Mussolini ha sempre ragione, loosely translated to Mussolini is always right, in many ways perfectly embodies the complicated identity of the Italian fascist dictator. ((B.J.B Bosworth, “Mussolini the Duce: Sawdust Caesar, Roman Statesman or Dictator Minor?” In The Italian Dictatorship: Problems and Perspectives in the Interpretation of Mussolini and Fascism ed. by Bosworth (London: Arnold, 1998), 64.)) As B.J.B Bosworth explored the various biographies put forth about Mussolini in “Mussolini The Duce: Sawdust Caesar, Roman Statesman or Dictator Minor?” several key themes emerged in his analysis. The local and international idolization of Mussolini coupled with the external pressure of several wars partially explained the downfall of the Italian Fascist regime and Italy after the Second World War.
Mussolini’s image as a capable stalwart symbol of Italian potential gained much of the initial support for the Fascist party. By 1923 and the official takeover of the regime, Mussolini attained an almost godlike and Messianic position in mass politics. ((Bosworth, “Mussolini the Duce,” 65.)) The main problem with placing Mussolini on a pedestal came when he could not live up to the heroic potential he promised. While throughout the 1920s Italy became a great European power, with the rise of Hitler and the Nazi party in Germany, once more the country lost its prestige. Moreover, the almost immediate disaster in Greece following entry in WWII obliterated the superman image of Mussolini. This turn away from Mussolini as a savior, or even a shining example of an inferior race (in Trevelyan and Coote’s perspective), propelled biographies from the mid-1930s towards labeling him a consummate actor caught up in the role of a godlike dictator. The fall in public opinion on Mussolini signaled the end of popular support for the Fascist state. Bosworth stipulated that Mussolini as a fake superman lasted in popular and scholarly biographies through the 1980s. ((Bosworth, “Mussolini the Duce,” 81.))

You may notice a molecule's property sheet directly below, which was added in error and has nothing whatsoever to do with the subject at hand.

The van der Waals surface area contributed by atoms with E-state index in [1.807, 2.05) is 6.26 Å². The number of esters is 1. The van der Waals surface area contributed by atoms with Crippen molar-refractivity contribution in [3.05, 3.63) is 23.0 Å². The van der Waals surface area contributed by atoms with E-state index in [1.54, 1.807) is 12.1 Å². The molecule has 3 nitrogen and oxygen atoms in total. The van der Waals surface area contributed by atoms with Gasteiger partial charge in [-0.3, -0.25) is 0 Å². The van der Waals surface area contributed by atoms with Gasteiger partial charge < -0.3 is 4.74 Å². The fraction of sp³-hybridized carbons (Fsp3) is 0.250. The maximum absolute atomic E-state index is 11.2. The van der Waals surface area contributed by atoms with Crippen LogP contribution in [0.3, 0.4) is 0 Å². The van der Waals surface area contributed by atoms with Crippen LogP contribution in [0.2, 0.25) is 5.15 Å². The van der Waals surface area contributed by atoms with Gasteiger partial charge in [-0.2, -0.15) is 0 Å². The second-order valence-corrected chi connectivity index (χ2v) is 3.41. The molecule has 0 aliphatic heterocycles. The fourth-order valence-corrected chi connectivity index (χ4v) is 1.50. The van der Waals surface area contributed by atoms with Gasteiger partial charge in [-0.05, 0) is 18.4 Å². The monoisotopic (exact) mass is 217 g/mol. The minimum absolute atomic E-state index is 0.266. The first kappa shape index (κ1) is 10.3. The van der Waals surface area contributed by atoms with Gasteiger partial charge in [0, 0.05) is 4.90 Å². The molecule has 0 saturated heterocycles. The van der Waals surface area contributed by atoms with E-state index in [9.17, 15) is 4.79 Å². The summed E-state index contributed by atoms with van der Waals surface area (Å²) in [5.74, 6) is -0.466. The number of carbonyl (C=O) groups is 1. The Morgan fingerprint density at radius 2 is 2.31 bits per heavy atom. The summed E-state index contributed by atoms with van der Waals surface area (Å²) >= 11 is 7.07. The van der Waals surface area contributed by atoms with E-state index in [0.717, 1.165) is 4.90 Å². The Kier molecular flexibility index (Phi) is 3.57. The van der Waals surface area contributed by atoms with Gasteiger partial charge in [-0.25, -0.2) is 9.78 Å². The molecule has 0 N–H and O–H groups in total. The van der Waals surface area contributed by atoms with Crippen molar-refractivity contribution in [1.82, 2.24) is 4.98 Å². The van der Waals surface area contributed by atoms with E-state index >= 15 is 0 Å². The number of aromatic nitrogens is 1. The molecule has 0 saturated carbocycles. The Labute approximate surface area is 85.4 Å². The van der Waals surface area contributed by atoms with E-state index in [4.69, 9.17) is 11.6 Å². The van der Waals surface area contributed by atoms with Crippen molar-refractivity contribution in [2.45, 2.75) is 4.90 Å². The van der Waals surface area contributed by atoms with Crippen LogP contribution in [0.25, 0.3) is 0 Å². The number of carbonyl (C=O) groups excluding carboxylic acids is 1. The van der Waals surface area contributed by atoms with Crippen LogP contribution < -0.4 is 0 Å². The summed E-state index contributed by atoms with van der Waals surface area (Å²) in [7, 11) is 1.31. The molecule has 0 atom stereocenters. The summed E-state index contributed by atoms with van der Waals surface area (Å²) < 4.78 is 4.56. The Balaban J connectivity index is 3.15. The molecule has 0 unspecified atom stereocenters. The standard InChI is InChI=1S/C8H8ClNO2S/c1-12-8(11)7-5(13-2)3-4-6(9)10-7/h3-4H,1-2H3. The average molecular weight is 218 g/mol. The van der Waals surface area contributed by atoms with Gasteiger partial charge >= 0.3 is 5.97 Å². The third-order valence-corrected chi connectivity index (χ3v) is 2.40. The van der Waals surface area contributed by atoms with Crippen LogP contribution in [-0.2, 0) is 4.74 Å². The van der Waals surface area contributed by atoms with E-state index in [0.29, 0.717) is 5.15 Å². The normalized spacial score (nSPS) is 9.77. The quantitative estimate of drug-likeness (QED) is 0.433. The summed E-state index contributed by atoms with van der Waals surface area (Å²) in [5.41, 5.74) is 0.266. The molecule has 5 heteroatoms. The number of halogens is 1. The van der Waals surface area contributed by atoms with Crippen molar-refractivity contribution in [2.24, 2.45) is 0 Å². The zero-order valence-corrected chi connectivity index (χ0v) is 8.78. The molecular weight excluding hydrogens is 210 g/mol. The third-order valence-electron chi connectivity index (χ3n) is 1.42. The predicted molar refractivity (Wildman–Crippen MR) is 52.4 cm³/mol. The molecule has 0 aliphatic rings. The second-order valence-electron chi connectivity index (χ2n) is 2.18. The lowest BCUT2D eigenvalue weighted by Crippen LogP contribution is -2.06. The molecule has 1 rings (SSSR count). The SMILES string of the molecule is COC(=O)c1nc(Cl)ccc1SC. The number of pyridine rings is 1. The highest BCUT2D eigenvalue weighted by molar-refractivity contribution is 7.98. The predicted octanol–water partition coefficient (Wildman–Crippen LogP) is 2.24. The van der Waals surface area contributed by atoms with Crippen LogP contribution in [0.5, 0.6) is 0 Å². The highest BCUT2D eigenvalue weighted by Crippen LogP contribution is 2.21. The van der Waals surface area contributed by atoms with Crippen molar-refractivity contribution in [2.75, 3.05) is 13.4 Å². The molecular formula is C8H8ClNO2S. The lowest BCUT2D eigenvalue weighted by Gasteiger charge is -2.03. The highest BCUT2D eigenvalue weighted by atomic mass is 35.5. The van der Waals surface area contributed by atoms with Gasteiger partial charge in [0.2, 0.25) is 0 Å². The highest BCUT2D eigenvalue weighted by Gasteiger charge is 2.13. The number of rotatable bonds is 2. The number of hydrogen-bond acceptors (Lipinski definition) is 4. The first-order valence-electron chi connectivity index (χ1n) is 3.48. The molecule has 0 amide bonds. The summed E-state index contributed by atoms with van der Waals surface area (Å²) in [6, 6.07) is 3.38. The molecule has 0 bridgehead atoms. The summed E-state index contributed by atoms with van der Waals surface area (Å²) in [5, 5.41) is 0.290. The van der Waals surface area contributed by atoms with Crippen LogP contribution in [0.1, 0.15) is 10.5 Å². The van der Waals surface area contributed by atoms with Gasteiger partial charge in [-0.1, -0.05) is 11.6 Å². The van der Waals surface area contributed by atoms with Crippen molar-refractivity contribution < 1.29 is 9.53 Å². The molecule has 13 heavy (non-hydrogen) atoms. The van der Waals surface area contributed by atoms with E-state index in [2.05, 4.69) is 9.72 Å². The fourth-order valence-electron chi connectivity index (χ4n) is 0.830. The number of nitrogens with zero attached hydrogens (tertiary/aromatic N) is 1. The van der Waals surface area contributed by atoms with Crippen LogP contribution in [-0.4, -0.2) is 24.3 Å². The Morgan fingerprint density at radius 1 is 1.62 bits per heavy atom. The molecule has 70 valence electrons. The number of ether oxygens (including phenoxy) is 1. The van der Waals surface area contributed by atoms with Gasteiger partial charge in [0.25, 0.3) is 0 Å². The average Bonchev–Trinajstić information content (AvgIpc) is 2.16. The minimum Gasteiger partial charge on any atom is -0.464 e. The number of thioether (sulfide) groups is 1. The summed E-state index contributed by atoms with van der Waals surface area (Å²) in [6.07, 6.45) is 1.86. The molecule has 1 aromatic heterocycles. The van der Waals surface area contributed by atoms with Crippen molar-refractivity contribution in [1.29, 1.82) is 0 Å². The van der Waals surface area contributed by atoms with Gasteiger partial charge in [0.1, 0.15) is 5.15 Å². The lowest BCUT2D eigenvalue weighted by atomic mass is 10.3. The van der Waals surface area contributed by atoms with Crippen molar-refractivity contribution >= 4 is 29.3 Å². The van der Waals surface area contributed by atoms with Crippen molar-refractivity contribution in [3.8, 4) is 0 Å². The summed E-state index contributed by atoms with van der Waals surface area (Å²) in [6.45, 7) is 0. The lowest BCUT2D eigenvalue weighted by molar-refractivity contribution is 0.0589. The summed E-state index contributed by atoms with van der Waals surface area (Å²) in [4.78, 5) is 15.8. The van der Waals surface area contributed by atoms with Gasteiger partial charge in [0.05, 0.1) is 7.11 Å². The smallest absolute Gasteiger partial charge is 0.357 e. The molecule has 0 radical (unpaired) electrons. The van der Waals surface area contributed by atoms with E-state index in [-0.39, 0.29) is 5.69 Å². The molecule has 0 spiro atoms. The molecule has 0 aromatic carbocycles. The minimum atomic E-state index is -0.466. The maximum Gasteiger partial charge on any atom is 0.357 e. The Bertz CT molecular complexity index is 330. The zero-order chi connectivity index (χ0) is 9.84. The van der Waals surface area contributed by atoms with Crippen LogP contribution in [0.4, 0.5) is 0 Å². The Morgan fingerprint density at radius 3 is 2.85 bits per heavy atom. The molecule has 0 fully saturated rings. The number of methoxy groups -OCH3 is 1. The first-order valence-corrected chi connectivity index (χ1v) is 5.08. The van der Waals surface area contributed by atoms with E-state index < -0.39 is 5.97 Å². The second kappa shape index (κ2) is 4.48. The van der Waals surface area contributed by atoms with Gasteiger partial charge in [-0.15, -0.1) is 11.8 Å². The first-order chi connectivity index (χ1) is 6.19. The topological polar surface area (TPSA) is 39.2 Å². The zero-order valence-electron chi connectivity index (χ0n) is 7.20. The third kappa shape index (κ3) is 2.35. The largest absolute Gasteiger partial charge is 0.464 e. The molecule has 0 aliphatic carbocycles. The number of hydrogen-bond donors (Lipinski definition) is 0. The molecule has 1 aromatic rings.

The broad change in opinion over the true identity of Mussolini brings up two important questions. Can the blame for Italy’s failure to truly dominate as a great power during and after World War Two be placed, even partially, on Mussolini’s shoulders?